--no-color Turns off color coding of elapsed times
--show-request-id Show the unique ID for each request
--show-sql [ <string> ] Show the SQL in real time. Optionally add a preg_match() filter
--show-sql-summary Show the SQL summary at the end of the request
--help This help page

By default it just captures the URL, the request start time, the full action name and the elapsed time of the request.  Following are explanations for each option

  • all-events – Turns on event monitoring.  It will provide the event name all the observers for that event and a summary of the data provided to the observers.  By default it turns off block and model events since they end up being noise most of the time.  This will only attach to configured events, not all events.  In other words, if an event has a configuration value in a config.xml it will be reported on.  If there is some event that is triggered somewhere it will not show up.
  • enable-blocks – Turns on block events
  • enable-models – Turns on model events
  • events – provide a comma separated list of the specific events you want to watch for.
  • resolve-classes – when examining event observers this flag will have it look up the class definition from the Magento config
  • hide-event-data – Turns off the event data.  For example, if you are listening to controller_action_predispatch you will not see the controller action class that is passed to the observer
  • hide-event-observers – Turns off printing the observers.  When done in conjunction with hide-event-data this will simply print out a list of all the observers as they are called with their elapsed execution time from the last event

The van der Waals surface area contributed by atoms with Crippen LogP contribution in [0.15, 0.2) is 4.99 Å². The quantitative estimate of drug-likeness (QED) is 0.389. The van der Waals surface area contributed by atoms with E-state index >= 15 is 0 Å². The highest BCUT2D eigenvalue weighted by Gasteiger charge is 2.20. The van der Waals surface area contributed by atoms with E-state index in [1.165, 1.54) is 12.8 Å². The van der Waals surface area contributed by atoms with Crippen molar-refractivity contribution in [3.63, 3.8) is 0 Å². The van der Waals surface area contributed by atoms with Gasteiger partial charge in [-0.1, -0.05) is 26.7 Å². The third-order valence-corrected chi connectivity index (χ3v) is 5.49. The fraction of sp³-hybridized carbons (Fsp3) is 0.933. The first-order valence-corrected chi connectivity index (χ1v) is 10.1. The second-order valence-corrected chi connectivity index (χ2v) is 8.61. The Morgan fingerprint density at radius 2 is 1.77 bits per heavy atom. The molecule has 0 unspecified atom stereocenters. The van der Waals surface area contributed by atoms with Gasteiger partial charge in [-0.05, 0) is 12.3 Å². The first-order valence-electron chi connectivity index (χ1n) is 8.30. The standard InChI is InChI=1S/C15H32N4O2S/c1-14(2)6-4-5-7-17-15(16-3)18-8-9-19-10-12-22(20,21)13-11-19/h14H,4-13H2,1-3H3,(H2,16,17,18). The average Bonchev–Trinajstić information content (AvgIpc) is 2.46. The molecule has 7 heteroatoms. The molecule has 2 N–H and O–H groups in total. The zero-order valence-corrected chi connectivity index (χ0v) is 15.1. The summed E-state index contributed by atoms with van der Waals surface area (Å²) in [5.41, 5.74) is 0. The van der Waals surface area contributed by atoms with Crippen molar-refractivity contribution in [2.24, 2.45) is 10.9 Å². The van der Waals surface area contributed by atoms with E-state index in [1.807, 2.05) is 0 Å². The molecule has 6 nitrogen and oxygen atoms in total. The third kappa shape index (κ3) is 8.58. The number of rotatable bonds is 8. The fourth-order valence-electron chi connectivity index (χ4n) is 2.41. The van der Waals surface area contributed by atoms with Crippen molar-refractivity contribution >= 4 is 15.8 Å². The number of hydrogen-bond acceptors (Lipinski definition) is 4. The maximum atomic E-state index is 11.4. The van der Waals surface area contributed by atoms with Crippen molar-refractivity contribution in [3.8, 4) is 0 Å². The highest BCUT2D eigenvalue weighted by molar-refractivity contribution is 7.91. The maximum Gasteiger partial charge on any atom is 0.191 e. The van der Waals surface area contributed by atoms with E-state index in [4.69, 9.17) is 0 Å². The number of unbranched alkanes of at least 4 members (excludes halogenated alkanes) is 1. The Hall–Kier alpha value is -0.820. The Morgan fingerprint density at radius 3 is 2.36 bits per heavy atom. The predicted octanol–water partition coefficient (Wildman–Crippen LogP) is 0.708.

• delay-messages – One of the things I noticed was that a lot of information comes in very quickly.  So I added a 75ms delay to each message.  Set to zero if you want no delay.
  • no-color – If you are running it with event introspection it will color code elapsed time in events.  However those commands look like gibberish if you are piping to a file.  This turns that off
  • show-request-id – The Magento extension automatically adds a unique ID to each request so you can track the source of logs or events.  However, the watcher does not turn this on by default.  This will turn it on.
  • show-sql – Will show the SQL and its elapsed execution time in realtime as it happens.
  • show-sql-summary – Shows a count of SQL operations, SELECT, INSERT, etc. at the end of a request.

Download it at github.



Hello Kevin!
This is really cool to see what’s happening on the site when it’s happening but not after the fact. Now for logging users actions and login attempts I’m using this extension Can it be somehow integrated with yours? Or can they be used simultaneously? Sorry, I’m not really into coding so I don’t understand many things.
Thanks in advance.

Jan 20.2015 | 07:59 am

    Kevin Schroeder

    I don’t know. I would need to see the code. However, the purpose of this extension is for development, not production (I didn’t make that clear). I could see the core of this being used for real-time data processing but right now this is a very simple mechanism that is intended to provide developers a real-time look into what is happening for an individual request.

    Jan 20.2015 | 08:01 am